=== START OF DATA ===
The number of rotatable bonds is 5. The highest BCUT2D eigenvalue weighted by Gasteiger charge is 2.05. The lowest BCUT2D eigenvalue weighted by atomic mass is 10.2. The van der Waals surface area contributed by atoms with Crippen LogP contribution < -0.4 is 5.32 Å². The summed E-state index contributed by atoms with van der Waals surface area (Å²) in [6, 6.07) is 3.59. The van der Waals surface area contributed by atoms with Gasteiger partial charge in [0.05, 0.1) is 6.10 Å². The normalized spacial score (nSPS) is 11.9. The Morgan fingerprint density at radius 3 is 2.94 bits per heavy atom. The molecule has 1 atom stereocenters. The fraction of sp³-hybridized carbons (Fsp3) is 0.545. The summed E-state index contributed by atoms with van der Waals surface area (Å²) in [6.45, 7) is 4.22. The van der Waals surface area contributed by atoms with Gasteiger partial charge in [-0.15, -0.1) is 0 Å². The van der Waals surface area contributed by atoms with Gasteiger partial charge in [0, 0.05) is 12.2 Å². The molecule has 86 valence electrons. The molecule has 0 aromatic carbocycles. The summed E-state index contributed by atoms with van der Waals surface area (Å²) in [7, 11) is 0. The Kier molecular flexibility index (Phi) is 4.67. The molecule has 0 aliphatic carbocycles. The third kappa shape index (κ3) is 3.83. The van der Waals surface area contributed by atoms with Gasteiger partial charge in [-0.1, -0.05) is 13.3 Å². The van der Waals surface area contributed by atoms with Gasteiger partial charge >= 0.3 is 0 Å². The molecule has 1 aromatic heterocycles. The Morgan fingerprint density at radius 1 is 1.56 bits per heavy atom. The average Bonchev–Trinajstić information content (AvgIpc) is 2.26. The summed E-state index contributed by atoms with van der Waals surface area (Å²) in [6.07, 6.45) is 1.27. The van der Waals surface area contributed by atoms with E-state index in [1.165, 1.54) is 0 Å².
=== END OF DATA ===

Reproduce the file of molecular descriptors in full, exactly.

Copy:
The number of rotatable bonds is 5. The highest BCUT2D eigenvalue weighted by Gasteiger charge is 2.05. The lowest BCUT2D eigenvalue weighted by atomic mass is 10.2. The van der Waals surface area contributed by atoms with Crippen LogP contribution < -0.4 is 5.32 Å². The summed E-state index contributed by atoms with van der Waals surface area (Å²) in [6, 6.07) is 3.59. The van der Waals surface area contributed by atoms with Gasteiger partial charge in [0.05, 0.1) is 6.10 Å². The normalized spacial score (nSPS) is 11.9. The Morgan fingerprint density at radius 3 is 2.94 bits per heavy atom. The molecule has 1 atom stereocenters. The fraction of sp³-hybridized carbons (Fsp3) is 0.545. The summed E-state index contributed by atoms with van der Waals surface area (Å²) in [6.45, 7) is 4.22. The van der Waals surface area contributed by atoms with Gasteiger partial charge in [-0.15, -0.1) is 0 Å². The van der Waals surface area contributed by atoms with Gasteiger partial charge in [0, 0.05) is 12.2 Å². The molecule has 86 valence electrons. The molecule has 0 aromatic carbocycles. The summed E-state index contributed by atoms with van der Waals surface area (Å²) in [7, 11) is 0. The Kier molecular flexibility index (Phi) is 4.67. The molecule has 0 aliphatic carbocycles. The third kappa shape index (κ3) is 3.83. The van der Waals surface area contributed by atoms with Gasteiger partial charge in [-0.1, -0.05) is 13.3 Å². The van der Waals surface area contributed by atoms with Gasteiger partial charge >= 0.3 is 0 Å². The molecule has 1 aromatic heterocycles. The Morgan fingerprint density at radius 1 is 1.56 bits per heavy atom. The average Bonchev–Trinajstić information content (AvgIpc) is 2.26. The summed E-state index contributed by atoms with van der Waals surface area (Å²) in [6.07, 6.45) is 1.27. The van der Waals surface area contributed by atoms with E-state index in [1.165, 1.54) is 0 Å².